Should you have a tax-free savings account or not? It seems as if it is the ideal vehicle to save in, regardless of the goal or time horizon, because the returns are tax free. However, there are a few considerations when it comes to having a tax-free account.
Ester Ochse, Product Head, FNB Integrated Advice says “So, the question is: to TFSA or not? Tax-free savings account was created due to South Africa’s low savings culture, with a household savings rate of 0.2%.
“Stats SA notes that less than 36% of South Africans are spending more than 10% of their income on saving, investing and insuring. To address this, an internationally recognised savings and investment vehicle was created to foster a culture of savings in South Africa, this was the Tax-Free Savings Account or TFSA.”
Ochse highlights some considerations when taking out a TFSA
Stay within the contribution limits
As mentioned above, if you contribute within the limits, the growth is tax-free. If, you go above the limit in a year, it will attract a tax rate of 40% for that year. The contribution limits are at the customer’s level and not at the account level.
So be especially cautious when contributing to multiple TFSAs. It may be better to have only one TFSA, for ease of management as well as truly being able to leverage the compound interest effect.
Try not to withdraw from your TFSA
A TFSA is not a transaction account and should not be used as such; the idea is to add funds and let them grow over the long term. The reason for this is that when one has contributed to a TFSA and then withdraws from it, you cannot “top up” again as the original contribution is counted towards your lifetime contribution.
For example, if you have contributed R72,000 to a TFSA over a period of 2 years and you withdraw R20,000 for an emergency, it is still deemed that you have contributed an amount of R72,000. Later on, if you decide to put back the R20, 000 it would be considered an over contribution and could be taxed at the 40% rate. Rather leave contributions untouched to take full advantage of your TFSA.
TFSA is a great long term investment vehicle
With the benefits of growth being tax-free in a TFSA, it makes the ideal vehicle to consider as an add-on for retirement savings. However, remember that it is not a retirement vehicle; it can be used to add to your retirement nest egg, which may include your company pension fund, preservation funds or retirement annuity.
Make sure that your actual investment is also long term
A TFSA can have multiple product types within it to allow you to invest across multiple asset classes such as cash, unit trusts and shares. Therefore, when looking at a TFSA, consider what your goal is with the investment and when you are going to be using the funds.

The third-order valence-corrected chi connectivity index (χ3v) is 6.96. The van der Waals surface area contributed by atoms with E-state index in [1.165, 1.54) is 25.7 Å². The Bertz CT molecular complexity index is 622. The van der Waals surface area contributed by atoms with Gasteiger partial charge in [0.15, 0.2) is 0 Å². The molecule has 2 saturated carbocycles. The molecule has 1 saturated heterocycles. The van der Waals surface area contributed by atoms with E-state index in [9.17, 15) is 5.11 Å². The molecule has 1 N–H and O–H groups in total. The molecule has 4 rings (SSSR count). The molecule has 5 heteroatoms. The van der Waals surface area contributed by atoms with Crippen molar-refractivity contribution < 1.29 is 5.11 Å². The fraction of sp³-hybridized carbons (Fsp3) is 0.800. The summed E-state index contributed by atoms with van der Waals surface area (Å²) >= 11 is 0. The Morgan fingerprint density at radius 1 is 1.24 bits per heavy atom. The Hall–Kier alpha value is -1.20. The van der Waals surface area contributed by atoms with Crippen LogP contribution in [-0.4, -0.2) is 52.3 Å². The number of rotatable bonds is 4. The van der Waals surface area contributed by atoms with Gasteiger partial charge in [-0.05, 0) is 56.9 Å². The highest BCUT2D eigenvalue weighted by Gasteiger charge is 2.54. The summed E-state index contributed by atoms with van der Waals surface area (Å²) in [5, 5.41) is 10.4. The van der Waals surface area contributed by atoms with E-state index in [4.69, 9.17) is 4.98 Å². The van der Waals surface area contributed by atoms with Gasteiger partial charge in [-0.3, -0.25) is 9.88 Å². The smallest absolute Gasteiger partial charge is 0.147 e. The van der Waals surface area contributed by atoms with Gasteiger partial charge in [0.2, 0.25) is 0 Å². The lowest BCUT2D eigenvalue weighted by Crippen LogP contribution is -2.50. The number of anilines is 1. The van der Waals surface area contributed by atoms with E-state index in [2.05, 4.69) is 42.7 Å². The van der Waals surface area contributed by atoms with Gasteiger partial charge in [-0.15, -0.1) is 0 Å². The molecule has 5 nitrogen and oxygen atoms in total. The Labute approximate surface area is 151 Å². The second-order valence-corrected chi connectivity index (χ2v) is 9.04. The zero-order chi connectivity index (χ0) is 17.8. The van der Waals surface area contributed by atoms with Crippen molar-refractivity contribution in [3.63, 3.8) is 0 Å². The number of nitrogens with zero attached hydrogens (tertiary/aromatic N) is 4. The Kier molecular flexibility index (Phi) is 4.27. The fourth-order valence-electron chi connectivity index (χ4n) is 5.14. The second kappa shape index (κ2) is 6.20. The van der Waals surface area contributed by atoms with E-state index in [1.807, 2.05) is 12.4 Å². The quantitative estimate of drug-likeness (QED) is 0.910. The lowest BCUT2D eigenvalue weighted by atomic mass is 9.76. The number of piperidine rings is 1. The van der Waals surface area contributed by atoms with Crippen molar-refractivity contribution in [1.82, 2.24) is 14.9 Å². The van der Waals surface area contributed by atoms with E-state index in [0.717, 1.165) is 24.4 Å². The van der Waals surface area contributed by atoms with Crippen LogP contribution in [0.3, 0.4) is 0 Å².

If it is a longer-term goal, such as supplementing retirement provisioning in 15 years plus, consider exposure to more growth-type assets, such as unit trusts or ETF’s that have a higher exposure to growth type assets (property and shares).
Cash investments should rather be used for shorter and low risk investments as they will most likely underperform inflation over the long term. However, the cash investment option can be suitable for retired clients seeking low risk guaranteed returns and would help minimise the taxable interest income by investing in a TFSA cash offering.
Should I open a TFSA for my child?
This is an interesting debate and again comes down to what the intention is. If you open one in their name, then you are using their lifetime contribution limit. It can be very powerful if the idea is to supplement the child’s retirement, but if it is to pay for high school fees, it may not be the best option for the child.
With a sizable tax-free investment portfolio available to them once they turn 18 years old, you can offer your children a head-start in life.
TFSA is a powerful investment vehicle when used correctly. Himal Parbhoo, CEO of FNB Cash Investments explains that “A TFSA is a great solution to add to your long-term investment strategy. One can contribute an amount of R36,000 per year to a lifetime limit of R500,000 in a TFSA vehicle and the growth on that is tax-free, regardless of whether that growth is from compound interest, dividends or capital.”
As mentioned above, a TFSA is a great long-term saving vehicle and should be use as such. For example, let’s assume you are a 30-year-old that contributes R3,000 per month to a TFSA. Specifically, into a high growth portfolio that targets CPI +5% and leave it to grow until the age of 70.
You would have contributed an amount of R500,000 by the age of 45. But instead of drawing it and using it, you leave it to supplement your retirement, by the age of 70 the investment is worth about R12,300,790, which you can then use tax-free.
“Many young people have been using TFSAs over the past few years to take advantage of all the benefits because they know they won’t have to pay income tax, dividend tax, or capital gains tax on the returns. This is fantastic for South Africa because it instils the culture of saving and investing at a young age, which leads to wealth creation and financial independence,” concludes Ochse.
Opening a TFSA is also rather easy, and you do not need to start with the huge amount of R3,000 per month. Even starting with R300 per month is possible. Opening a TFSA is very easy via the FNB App via Savings Goal under nav» Money>savings goals. Remember that once you are done, you add the savings contribution to your budget under Smart Budget on nav» Money.